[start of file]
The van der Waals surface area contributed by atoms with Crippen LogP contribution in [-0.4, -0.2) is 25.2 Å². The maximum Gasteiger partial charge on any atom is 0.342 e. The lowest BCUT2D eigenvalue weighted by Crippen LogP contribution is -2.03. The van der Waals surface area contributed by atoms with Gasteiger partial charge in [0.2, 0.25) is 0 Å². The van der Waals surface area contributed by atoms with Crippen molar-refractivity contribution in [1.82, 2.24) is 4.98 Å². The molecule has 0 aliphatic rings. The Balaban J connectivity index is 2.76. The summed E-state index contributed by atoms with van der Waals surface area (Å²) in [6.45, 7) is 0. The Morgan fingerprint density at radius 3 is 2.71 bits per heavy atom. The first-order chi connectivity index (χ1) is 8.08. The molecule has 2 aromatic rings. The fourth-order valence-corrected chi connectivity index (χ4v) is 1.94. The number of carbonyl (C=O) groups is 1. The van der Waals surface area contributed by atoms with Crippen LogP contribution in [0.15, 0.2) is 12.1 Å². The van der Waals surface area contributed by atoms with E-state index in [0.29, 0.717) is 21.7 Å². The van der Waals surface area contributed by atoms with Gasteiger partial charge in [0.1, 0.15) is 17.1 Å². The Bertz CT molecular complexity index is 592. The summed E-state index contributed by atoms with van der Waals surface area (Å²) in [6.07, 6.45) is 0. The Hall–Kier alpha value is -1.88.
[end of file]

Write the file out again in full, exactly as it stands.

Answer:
The van der Waals surface area contributed by atoms with Crippen LogP contribution in [-0.4, -0.2) is 25.2 Å². The maximum Gasteiger partial charge on any atom is 0.342 e. The lowest BCUT2D eigenvalue weighted by Crippen LogP contribution is -2.03. The van der Waals surface area contributed by atoms with Gasteiger partial charge in [0.2, 0.25) is 0 Å². The van der Waals surface area contributed by atoms with Crippen molar-refractivity contribution in [1.82, 2.24) is 4.98 Å². The molecule has 0 aliphatic rings. The Balaban J connectivity index is 2.76. The summed E-state index contributed by atoms with van der Waals surface area (Å²) in [6.45, 7) is 0. The Morgan fingerprint density at radius 3 is 2.71 bits per heavy atom. The first-order chi connectivity index (χ1) is 8.08. The molecule has 2 aromatic rings. The fourth-order valence-corrected chi connectivity index (χ4v) is 1.94. The number of carbonyl (C=O) groups is 1. The van der Waals surface area contributed by atoms with Crippen LogP contribution in [0.15, 0.2) is 12.1 Å². The van der Waals surface area contributed by atoms with E-state index in [0.29, 0.717) is 21.7 Å². The van der Waals surface area contributed by atoms with Gasteiger partial charge in [0.1, 0.15) is 17.1 Å². The Bertz CT molecular complexity index is 592. The summed E-state index contributed by atoms with van der Waals surface area (Å²) in [6.07, 6.45) is 0. The Hall–Kier alpha value is -1.88.